Among the great joys of life, at least for me (I’ll admit that my joys are somewhat circumscribed), getting a nice book for free is among the chief… examples.
Today when I got home from work (late) I found three volumes like this on my porch, all the way from Norway.
They are the volumes published so far of the Saga Bok translation of the Flatøy Book, which has never been translated in full before – into any language, I believe. Saga Bok is engaged in producing a Norwegian version in full, in seven volumes. But the first three volumes constitute a distinct unit, with a different writer than the rest. This is the chief historical section of the work, and invaluable for a historical novelist like me.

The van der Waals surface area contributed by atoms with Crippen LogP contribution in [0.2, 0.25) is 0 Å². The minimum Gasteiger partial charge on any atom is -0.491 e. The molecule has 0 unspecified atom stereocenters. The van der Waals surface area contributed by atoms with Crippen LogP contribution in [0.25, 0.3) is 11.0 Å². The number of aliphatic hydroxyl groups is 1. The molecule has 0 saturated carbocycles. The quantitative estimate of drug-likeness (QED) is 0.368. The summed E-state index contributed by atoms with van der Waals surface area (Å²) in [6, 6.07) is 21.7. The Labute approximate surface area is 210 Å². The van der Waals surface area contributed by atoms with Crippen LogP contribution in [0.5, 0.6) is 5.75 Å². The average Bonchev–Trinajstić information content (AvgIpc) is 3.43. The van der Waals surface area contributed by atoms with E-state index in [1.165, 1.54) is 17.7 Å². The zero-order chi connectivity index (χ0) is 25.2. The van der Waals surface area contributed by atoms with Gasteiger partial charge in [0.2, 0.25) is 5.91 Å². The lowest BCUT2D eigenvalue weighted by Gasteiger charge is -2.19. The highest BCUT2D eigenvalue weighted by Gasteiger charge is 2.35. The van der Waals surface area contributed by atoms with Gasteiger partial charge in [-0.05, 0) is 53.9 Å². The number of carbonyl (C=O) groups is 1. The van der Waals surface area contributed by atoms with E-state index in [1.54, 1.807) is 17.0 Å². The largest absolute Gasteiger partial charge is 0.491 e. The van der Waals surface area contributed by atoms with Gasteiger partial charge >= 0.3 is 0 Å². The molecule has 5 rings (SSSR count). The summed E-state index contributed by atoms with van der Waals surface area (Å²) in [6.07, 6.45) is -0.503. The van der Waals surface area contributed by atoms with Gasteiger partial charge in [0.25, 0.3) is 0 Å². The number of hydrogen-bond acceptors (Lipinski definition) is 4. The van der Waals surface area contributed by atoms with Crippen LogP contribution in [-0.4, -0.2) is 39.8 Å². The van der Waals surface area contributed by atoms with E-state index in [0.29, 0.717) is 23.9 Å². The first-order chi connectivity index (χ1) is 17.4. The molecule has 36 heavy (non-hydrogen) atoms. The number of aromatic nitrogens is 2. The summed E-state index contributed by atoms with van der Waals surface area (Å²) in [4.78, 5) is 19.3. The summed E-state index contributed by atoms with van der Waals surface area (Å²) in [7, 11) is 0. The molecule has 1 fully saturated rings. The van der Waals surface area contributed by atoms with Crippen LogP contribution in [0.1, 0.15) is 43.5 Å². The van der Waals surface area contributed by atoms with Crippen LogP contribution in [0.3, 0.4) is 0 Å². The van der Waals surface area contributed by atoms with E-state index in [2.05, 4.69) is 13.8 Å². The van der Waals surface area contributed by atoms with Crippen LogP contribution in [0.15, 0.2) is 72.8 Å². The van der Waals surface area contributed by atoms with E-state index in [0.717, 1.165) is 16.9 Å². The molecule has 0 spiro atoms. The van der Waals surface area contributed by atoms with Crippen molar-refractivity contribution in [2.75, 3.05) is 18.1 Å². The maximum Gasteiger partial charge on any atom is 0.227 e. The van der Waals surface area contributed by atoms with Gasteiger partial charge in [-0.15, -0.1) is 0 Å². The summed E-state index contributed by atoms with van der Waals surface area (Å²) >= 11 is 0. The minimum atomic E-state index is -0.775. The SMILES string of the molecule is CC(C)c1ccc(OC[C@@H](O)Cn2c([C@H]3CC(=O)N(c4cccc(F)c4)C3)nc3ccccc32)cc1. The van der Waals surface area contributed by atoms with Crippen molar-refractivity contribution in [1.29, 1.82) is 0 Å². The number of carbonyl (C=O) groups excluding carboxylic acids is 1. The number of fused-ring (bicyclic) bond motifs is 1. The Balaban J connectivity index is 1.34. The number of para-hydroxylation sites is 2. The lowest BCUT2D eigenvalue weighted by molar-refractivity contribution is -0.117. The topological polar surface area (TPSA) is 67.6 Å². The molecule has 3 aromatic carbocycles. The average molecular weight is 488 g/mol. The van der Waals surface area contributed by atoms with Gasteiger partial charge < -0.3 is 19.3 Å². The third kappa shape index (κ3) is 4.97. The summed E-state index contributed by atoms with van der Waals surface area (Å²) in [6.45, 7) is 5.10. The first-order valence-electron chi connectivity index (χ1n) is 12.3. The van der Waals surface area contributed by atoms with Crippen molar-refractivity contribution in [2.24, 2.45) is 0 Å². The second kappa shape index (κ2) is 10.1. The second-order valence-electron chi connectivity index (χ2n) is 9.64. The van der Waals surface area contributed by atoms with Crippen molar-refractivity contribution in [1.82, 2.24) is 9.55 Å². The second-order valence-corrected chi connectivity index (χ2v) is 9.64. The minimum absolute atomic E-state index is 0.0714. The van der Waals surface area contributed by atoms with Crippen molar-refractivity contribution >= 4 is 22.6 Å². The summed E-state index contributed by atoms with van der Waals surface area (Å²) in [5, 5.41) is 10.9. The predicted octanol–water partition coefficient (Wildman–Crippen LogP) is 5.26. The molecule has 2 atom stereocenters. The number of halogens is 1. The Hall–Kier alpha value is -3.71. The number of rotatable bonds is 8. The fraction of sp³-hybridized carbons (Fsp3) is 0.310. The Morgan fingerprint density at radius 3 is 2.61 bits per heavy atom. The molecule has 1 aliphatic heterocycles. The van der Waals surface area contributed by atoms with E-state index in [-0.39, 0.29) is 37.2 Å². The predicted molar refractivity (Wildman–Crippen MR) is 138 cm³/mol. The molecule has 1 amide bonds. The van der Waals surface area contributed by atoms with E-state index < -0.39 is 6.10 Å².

Written in the 14th Century, Flatøy Book was originally compiled for the last king of Norway, who died before it was finished. At that point Norway was united with Denmark. In the 17th Century the book was relocated to Copenhagen, where it remained until 1971, when Iceland got it back, to great national rejoicing. It did spend a number of years in Norway, though, in the home of the scholar Tormod Torfæus (1636-1719), who lived at Avaldsnes, Karmøy, where my great-grandfather was born. Torfæus used it as a source for his great Latin history of Norway. So I feel some kinship with the book.
An English edition is planned, but I won’t be involved in that project. An Icelandic translator will, quite properly, handle that important job. But in the course of my ongoing translating relationship with Saga Bok I employed my ninja negotiating skills to request and receive these volumes.
Booty! I got booty! And not in the hip-hop sense.